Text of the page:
From the wonderful Pop Sonnets. Try to figure out the piece before you read the title!
Monthly archives for "March 2015"
Archaeologists have confirmed previous reports uncovering an unknown civilsation in the Honduran rain forest in Mosquitia. There have been rumours of the existence of “the White City” or “The City of the Monkey God” (paging Indiana Jones) virtually since the Spanish arrived in Central America, but no one had been able to find it. Several people claimed to, of course, but their “discoveries” had never been confirmed.
The first indications of the site’s existence—really, I should write “sites’ existence”, since they have found clusters of cities—was done a few years ago with special airborne, military-grade radar called LIDAR. LIDAR itself is fascinating: lasers hit the ground millions of times per second, and can bounce off foliage to uncover difficult-to-see, human-built structures. National Geographic has an article about the technology looking at my native Connecticut—the accompanying imagery which illustrates the technology well. Indeed, LIDAR could revolutionise archaeology. Mapping out human structures in a rain forest is extremely difficult work—what would take years to map out on the ground can be done in minutes.
What’s also interesting is the claim that this is an unknown civilisation—presumably the finds are sufficiently different from neighbouring people like the Maya, Aztecs & Olmecs. What a treat to be able to see this stuff. I have an amateur’s interest in Central American archaeology, and these photos bring back some good memories.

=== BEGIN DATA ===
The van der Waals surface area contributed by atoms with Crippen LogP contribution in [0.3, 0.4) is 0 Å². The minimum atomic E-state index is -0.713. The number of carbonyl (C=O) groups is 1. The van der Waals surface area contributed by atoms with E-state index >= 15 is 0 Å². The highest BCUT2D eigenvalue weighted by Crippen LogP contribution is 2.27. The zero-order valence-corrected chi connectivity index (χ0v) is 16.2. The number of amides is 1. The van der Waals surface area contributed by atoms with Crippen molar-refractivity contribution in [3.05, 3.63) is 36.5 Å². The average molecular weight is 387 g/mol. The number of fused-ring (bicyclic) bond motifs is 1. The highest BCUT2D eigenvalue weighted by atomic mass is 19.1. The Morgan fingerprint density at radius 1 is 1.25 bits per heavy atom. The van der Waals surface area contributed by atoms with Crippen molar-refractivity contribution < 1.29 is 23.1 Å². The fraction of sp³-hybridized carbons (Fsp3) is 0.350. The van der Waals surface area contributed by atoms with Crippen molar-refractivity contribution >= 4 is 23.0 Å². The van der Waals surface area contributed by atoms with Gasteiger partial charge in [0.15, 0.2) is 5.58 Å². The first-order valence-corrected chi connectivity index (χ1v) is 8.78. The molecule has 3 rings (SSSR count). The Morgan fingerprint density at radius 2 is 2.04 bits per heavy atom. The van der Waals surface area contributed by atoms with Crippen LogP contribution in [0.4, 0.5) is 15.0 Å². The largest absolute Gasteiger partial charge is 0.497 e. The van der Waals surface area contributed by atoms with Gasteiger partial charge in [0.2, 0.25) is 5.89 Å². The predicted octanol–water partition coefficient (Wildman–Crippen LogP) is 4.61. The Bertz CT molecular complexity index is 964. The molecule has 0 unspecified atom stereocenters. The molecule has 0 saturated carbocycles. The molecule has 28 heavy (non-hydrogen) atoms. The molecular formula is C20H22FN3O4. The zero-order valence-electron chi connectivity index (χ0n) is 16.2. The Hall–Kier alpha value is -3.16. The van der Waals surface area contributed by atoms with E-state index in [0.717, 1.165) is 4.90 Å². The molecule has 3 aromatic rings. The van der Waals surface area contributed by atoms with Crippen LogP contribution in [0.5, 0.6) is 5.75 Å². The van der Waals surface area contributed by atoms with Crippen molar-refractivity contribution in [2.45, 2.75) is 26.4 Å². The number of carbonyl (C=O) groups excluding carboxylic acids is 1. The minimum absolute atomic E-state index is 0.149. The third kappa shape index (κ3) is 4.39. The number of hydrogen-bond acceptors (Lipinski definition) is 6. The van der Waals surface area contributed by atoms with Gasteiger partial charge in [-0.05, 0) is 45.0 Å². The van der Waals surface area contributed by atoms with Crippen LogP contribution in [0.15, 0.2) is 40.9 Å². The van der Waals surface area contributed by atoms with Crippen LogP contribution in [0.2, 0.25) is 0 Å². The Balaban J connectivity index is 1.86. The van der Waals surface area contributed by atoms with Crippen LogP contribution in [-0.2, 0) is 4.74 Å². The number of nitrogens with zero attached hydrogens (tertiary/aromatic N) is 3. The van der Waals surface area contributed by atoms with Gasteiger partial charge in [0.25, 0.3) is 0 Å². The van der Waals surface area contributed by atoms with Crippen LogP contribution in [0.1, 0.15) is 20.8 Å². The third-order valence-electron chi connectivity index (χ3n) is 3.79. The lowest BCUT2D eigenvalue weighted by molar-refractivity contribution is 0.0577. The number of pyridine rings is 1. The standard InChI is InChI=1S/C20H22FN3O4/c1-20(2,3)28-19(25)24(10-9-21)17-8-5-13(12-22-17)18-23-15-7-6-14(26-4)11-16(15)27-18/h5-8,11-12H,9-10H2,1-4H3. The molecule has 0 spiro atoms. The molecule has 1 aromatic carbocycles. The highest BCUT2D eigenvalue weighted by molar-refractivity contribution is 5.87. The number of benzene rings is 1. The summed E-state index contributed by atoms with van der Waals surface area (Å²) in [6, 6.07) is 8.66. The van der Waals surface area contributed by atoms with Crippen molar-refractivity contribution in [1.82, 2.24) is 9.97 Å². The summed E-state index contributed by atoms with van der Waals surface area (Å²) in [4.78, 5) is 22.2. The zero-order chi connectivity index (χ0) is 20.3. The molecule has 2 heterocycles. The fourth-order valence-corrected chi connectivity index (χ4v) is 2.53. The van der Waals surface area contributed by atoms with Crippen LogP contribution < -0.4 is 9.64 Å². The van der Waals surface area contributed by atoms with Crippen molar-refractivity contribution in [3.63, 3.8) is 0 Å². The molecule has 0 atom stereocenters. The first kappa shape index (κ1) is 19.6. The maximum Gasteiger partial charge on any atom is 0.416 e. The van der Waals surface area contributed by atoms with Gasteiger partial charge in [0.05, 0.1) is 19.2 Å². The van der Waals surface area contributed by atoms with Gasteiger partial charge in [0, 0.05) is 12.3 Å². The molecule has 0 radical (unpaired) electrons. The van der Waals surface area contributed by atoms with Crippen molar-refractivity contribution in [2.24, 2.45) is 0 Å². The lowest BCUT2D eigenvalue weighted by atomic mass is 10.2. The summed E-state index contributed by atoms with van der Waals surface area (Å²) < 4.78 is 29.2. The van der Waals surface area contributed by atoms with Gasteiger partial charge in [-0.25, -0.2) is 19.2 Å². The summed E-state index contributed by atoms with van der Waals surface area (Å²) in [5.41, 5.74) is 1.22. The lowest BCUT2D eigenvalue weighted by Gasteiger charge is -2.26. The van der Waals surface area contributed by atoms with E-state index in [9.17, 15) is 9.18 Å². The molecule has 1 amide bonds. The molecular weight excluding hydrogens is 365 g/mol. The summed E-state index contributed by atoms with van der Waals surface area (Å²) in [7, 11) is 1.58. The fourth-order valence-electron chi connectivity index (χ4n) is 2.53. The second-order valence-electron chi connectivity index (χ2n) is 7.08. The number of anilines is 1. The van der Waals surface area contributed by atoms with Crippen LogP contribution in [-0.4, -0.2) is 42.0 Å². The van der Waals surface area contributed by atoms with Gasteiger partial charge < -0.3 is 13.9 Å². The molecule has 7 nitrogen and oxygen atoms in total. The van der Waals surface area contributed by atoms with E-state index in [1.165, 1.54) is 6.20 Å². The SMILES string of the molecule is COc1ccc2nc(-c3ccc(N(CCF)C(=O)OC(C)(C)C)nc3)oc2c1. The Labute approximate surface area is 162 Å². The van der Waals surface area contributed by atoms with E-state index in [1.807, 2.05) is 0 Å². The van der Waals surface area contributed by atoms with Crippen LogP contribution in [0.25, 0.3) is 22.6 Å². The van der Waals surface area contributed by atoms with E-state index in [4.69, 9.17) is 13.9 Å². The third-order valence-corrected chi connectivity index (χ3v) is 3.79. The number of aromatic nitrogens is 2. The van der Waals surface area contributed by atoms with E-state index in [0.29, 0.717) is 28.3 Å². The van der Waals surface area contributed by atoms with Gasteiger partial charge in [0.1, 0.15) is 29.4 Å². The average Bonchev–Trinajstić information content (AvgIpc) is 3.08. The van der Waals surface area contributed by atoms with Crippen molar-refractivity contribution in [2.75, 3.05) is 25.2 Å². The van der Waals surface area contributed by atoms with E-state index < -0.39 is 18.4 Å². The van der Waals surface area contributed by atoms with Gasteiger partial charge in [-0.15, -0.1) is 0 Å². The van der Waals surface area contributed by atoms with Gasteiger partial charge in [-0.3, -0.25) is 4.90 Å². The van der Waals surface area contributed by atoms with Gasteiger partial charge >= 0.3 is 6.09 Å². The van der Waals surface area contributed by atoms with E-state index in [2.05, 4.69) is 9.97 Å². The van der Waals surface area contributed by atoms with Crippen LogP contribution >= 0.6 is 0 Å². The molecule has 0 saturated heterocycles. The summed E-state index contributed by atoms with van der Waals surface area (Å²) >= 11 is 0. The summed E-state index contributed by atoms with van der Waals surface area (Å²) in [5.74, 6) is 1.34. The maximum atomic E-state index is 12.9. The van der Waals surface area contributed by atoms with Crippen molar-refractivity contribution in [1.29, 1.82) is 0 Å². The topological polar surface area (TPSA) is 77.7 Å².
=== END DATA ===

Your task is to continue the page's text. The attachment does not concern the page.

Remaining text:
The extraordinarily useful Big Ben Twitter account tweets BONG every hour & the number of BONGs it tweets will inform you of the hour. Who says Twitter is useless?
Actual favourite Twitter feeds: Very British Problems (samples: “Expressing your rage by saying ‘you’re welcome”’ as loudly as possible”, “‘I’ll bear that in mind’—Translation: I’ll ignore that completely”) & Riker Googling, which informs us of No. 1’s uncleared searching history (samples: “evasive maneuvers keyboard shortcut”, “acknowledged emoji”, & “kobayashi maru let’s play”).
Frank Owen has written a wonderful personal account chronicling the violent emergence of Manchester’s punk scene in the 1970s. A mixture of reminiscence, social history, chronicle & photo essay, it’s a gripping read about a febrile moment in musical history.
The Manchester scene exploded after a handful of now-legendary performances by the Sex Pistols, with sometimes 20 or fewer attendees. But those attending the shows went on to become members of Joy Division, the Buzzcocks, the Fall & included even bloody Morrissey from the Smiths (who was already cultivating his young fogey persona).
As a transplanted American, I have a doubtless skewed take on British punk, skewed still further by my own personal tastes. Most Americans will think of British punks as the blokes with the multi-coloured, spiked hair you’d see strolling around London back in the day. Not me: Manchester was the place, partly because my musical interests lean more towards post-punk, and Manchester was instrumental (ha ha) in its development. Intellectual & arty in a way that London punk was not, Manchester punk held greater appeal.
I still recall when I first moved here & a colleague of my wife’s was talking about Manchester. I remarked to the man (a young fogey himself) “Ah, what a legendary music scene”, to which he responded “Mmm, yes, the Hallé Orchestra”. How can you reply to that?
There’s an interesting phenomenon on t’Internet of taking songs & rendering them in 8-bit games console styles. It’s an interesting mix of nostalgia of taking the entertainment d’un certain âge & combining them in an unexpected way. Below we have a version of the Talking Heads’ “This Must Be the Place”:
Another example is this version of the Smiths’ “This Charming Man”, which they charmingly call “Super Morrissey Brothers”